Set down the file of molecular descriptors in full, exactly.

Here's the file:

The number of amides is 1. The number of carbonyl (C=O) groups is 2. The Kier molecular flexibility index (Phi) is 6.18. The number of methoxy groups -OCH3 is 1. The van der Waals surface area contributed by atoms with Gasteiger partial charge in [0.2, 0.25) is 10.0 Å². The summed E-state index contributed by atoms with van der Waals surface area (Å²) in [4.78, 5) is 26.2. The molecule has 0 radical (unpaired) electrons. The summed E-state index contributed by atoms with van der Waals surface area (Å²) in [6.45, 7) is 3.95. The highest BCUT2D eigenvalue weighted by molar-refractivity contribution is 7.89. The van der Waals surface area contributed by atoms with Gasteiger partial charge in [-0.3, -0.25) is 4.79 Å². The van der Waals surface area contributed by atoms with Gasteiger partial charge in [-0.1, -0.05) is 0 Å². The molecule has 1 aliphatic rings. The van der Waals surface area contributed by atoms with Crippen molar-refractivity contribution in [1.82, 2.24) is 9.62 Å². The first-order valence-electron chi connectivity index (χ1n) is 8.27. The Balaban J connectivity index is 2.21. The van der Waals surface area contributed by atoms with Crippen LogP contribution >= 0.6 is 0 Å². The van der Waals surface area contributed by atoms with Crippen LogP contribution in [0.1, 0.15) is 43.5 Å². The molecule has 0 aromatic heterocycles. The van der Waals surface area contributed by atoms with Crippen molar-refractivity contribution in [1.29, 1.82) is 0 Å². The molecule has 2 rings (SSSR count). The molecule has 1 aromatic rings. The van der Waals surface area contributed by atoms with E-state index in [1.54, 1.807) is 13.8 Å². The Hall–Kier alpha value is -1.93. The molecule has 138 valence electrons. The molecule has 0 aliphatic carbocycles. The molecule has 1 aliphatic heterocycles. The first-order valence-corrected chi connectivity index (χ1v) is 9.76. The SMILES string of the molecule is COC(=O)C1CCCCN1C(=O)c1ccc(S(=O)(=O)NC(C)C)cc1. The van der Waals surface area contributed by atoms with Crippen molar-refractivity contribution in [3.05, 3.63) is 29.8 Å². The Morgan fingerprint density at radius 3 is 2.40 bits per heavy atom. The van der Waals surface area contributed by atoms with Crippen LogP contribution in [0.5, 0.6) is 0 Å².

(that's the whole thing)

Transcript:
The number of amides is 1. The number of carbonyl (C=O) groups is 2. The Kier molecular flexibility index (Phi) is 6.18. The number of methoxy groups -OCH3 is 1. The van der Waals surface area contributed by atoms with Gasteiger partial charge in [0.2, 0.25) is 10.0 Å². The summed E-state index contributed by atoms with van der Waals surface area (Å²) in [4.78, 5) is 26.2. The molecule has 0 radical (unpaired) electrons. The summed E-state index contributed by atoms with van der Waals surface area (Å²) in [6.45, 7) is 3.95. The highest BCUT2D eigenvalue weighted by molar-refractivity contribution is 7.89. The van der Waals surface area contributed by atoms with Gasteiger partial charge in [-0.3, -0.25) is 4.79 Å². The van der Waals surface area contributed by atoms with Gasteiger partial charge in [-0.1, -0.05) is 0 Å². The molecule has 1 aliphatic rings. The van der Waals surface area contributed by atoms with Crippen molar-refractivity contribution in [1.82, 2.24) is 9.62 Å². The first-order valence-electron chi connectivity index (χ1n) is 8.27. The Balaban J connectivity index is 2.21. The van der Waals surface area contributed by atoms with Crippen LogP contribution >= 0.6 is 0 Å². The van der Waals surface area contributed by atoms with Crippen LogP contribution in [0.1, 0.15) is 43.5 Å². The molecule has 0 aromatic heterocycles. The van der Waals surface area contributed by atoms with Crippen molar-refractivity contribution in [1.29, 1.82) is 0 Å². The molecule has 2 rings (SSSR count). The molecule has 1 aromatic rings. The van der Waals surface area contributed by atoms with E-state index in [1.54, 1.807) is 13.8 Å². The Hall–Kier alpha value is -1.93. The molecule has 138 valence electrons. The molecule has 0 aliphatic carbocycles. The molecule has 1 aliphatic heterocycles. The first-order valence-corrected chi connectivity index (χ1v) is 9.76. The SMILES string of the molecule is COC(=O)C1CCCCN1C(=O)c1ccc(S(=O)(=O)NC(C)C)cc1. The van der Waals surface area contributed by atoms with Crippen molar-refractivity contribution in [3.05, 3.63) is 29.8 Å². The Morgan fingerprint density at radius 3 is 2.40 bits per heavy atom. The van der Waals surface area contributed by atoms with Crippen LogP contribution in [0.5, 0.6) is 0 Å².